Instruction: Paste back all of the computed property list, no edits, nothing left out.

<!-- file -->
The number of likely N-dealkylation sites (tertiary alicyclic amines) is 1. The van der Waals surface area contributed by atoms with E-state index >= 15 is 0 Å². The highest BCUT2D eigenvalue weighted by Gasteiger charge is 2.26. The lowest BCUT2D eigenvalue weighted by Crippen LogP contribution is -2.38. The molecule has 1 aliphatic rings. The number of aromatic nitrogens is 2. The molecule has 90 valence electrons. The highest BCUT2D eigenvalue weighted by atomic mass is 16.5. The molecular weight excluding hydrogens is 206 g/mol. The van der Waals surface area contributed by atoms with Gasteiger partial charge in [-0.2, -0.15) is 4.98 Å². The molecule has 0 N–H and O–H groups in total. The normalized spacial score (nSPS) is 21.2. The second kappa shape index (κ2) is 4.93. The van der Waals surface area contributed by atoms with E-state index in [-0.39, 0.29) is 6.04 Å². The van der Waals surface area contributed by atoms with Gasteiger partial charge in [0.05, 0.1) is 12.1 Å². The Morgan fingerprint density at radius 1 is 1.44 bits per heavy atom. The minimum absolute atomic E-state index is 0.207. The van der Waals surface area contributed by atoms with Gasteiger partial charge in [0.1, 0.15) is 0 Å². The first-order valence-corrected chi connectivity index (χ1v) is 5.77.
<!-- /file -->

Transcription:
The number of likely N-dealkylation sites (tertiary alicyclic amines) is 1. The van der Waals surface area contributed by atoms with E-state index >= 15 is 0 Å². The highest BCUT2D eigenvalue weighted by Gasteiger charge is 2.26. The lowest BCUT2D eigenvalue weighted by Crippen LogP contribution is -2.38. The molecule has 1 aliphatic rings. The number of aromatic nitrogens is 2. The molecule has 90 valence electrons. The highest BCUT2D eigenvalue weighted by atomic mass is 16.5. The molecular weight excluding hydrogens is 206 g/mol. The van der Waals surface area contributed by atoms with Gasteiger partial charge in [-0.2, -0.15) is 4.98 Å². The molecule has 0 N–H and O–H groups in total. The normalized spacial score (nSPS) is 21.2. The second kappa shape index (κ2) is 4.93. The van der Waals surface area contributed by atoms with E-state index in [-0.39, 0.29) is 6.04 Å². The van der Waals surface area contributed by atoms with Gasteiger partial charge in [0.05, 0.1) is 12.1 Å². The Morgan fingerprint density at radius 1 is 1.44 bits per heavy atom. The minimum absolute atomic E-state index is 0.207. The van der Waals surface area contributed by atoms with Gasteiger partial charge in [0.1, 0.15) is 0 Å². The first-order valence-corrected chi connectivity index (χ1v) is 5.77.